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The Free-Soil Movement, Part 1

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In 1837, in order to encourage a westward migration of the poor and unemployed from the industrial East, the journalist Horace Greeley proclaimed, “Go West, young man, go forth into the Country.”

The vast public lands in the West were seen as a safety valve for the increasing labor unrest of Eastern cities. Twenty-five years later, in 1862, a Congress embroiled in Civil War would pass the Homestead Act and thus open up public land in the West to private ownership. Essentially, any adult citizen or adult who had filed for citizenship could claim title to 160 acres of federal public land after farming it for a defined period and paying nominal fees.

The Homestead Act was the culmination of decades of bitter controversy and constant agitation over free-soil. Few issues in American history illustrate so clearly the power of a grassroots movement that expresses the will of common people.

If one man can be deemed responsible for the impact of the homestead movement, that man was George Henry Evans (1805–1856). In his essay “George Henry Evans and the Origins of American Individualist-Anarchism,” historian Ken Gregg Jr. described the success of the free-soil movement:

When Evans began his crusade in 1829, he had the support of his friends and only a few newspapers … in New York. By 1850, his efforts had sown their seed. Of the over 2,000 papers that were published in the United States, at least 600 of these supported land reform. By the time of Evans’ death on Feb. 2, 1856, the National Reform Association [founded by Evans] was a force to be reckoned with.

Ultimately, however, the homesteading movement serves not only as an inspiring example of grassroots activism but also as a caution against the pitfalls attendant to using government to promote liberty.

George Henry Evans seemed uniquely suited to champion a grassroots movement. Born to working-class parents in England, as a teenager he emigrated to America where he apprenticed to a printing shop in Ithaca, New York.

Thus, Evans established himself in a trade well-known for expressing reform views. He became a political radical as a result of the intense upheaval of the 1819 depression and the years of general economic misery that followed. In this reaction, he was not alone. In the 1820s, for the first time in American history, economically ravaged working people began to organize into separate political parties that expressed their own goals.

The populist issues championed by the “Workies” included universal male suffrage, public education, protection from debt, and the limitation of working hours. However, the one issue that dominated was homesteading, or “free-soil.”

In 1828, the Philadelphia Workers’ Party — in which Josiah Warren (the father of individualist anarchism) was active — won 20 local offices. In 1829, in New York City, a carpenter became the first candidate of the Workingmen’s Party and was elected as an assemblyman.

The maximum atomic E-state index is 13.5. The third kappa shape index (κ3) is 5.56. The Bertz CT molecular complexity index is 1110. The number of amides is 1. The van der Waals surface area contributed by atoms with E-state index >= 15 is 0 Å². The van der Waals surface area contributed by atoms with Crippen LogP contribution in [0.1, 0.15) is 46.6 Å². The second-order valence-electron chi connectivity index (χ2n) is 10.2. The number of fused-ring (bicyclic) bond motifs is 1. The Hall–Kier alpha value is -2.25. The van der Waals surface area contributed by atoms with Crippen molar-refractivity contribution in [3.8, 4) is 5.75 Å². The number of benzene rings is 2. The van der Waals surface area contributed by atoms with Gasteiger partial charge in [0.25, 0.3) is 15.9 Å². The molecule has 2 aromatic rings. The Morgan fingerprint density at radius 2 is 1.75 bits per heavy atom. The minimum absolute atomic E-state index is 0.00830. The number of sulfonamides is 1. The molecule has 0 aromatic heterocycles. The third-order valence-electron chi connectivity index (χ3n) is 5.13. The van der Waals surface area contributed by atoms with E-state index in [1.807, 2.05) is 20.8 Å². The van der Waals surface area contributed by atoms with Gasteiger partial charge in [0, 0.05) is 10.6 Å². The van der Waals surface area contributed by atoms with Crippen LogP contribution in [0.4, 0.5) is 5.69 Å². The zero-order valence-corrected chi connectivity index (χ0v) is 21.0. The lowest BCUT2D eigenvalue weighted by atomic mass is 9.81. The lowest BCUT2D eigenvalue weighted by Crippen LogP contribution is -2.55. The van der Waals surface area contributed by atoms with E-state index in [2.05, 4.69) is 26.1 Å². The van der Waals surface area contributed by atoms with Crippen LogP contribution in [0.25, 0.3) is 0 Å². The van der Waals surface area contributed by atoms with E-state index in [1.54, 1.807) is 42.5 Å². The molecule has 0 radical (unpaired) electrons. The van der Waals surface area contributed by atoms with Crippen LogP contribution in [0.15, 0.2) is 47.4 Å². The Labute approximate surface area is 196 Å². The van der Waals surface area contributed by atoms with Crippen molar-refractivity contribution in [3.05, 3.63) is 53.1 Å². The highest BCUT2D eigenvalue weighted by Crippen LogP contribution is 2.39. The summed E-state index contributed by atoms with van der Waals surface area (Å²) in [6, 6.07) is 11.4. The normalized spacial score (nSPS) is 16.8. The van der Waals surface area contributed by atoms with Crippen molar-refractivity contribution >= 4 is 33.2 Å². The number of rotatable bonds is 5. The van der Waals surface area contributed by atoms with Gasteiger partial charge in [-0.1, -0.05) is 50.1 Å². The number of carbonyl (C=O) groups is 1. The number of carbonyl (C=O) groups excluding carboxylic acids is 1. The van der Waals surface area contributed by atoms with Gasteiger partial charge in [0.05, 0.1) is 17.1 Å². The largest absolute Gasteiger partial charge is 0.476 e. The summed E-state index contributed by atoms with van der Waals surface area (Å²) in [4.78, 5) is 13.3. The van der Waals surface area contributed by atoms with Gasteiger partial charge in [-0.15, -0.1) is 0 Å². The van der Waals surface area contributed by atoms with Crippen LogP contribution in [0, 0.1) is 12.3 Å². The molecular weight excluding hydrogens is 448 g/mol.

Also in 1829, Evans established the Working Man’s Advocate (1829–1845), which served as the organ of the Workingmen’s Party. It was the first labor newspaper in America. In the early 1830s, the New York party split into two factions — one under the influence of the communistic Thomas Skidmore, the other under the more moderate communitarian Robert Dale Owen, whom Evans and many contemporary libertarians admired.

Through the Working Man’s Advocate (WMA), Evans’s voice assumed real power. In his “Working Men’s Declaration of Independence” (1829), published in the WMA, Evans gave a sense of the wider platform of labor reform. He wrote, “We hold these truths to be self evident …”

Among the self-evident truths were: The levying of taxes was “based on erroneous principles” and oppressed the working class; jury and military duty unjustly fell more heavily upon workers; laws favoring corporations exploited workers; and the current laws on credit exploited them.

Evans declared that working people should adopt all constitutional means to achieve equal access to life, liberty, and the pursuit of happiness. Some of his positions were less than libertarian, however. For example, he advocated public schools and a “transitional” state guardianship of children. Fortunately, in the one area upon which he focused, Evans took a generally libertarian approach: namely, free-soil.

Specifically, what was his approach? In one of the several periodicals he published, The Radical, Evans later wrote (April 1841),

Land is not the product of labor; property is any thing produced by labor. Therefore, I say, land is not property. A monopoly of land deprives some of their just and natural means of acquiring property; with equal rights (including the right of land) guaranteed, an accumulation of property in the hands of individuals could not prevent others from acquiring property, as it now can; nor do I think there could be any excessive accumulation as there now is.

Evans believed that title to land could be validly acquired only through applying labor (e.g., cultivation) or adding improvements (e.g., a house) to it. The early British classical liberal John Locke argued similarly for the ownership of property based upon “mixing your labor with the land.” Since it was not possible to separate labor or improvements from the land itself, this formed the justification for land ownership.

In considering the practical aspects of land ownership, Evans, along with many other land reformers, estimated that 160 acres could supply the needs of a family. It was also the size of a farm that a family could be reasonably expected to use and occupy. And, as long as the farm was being used, Evans advocated the inalienability of land tenure, that is, it could not be seized for payment of debt.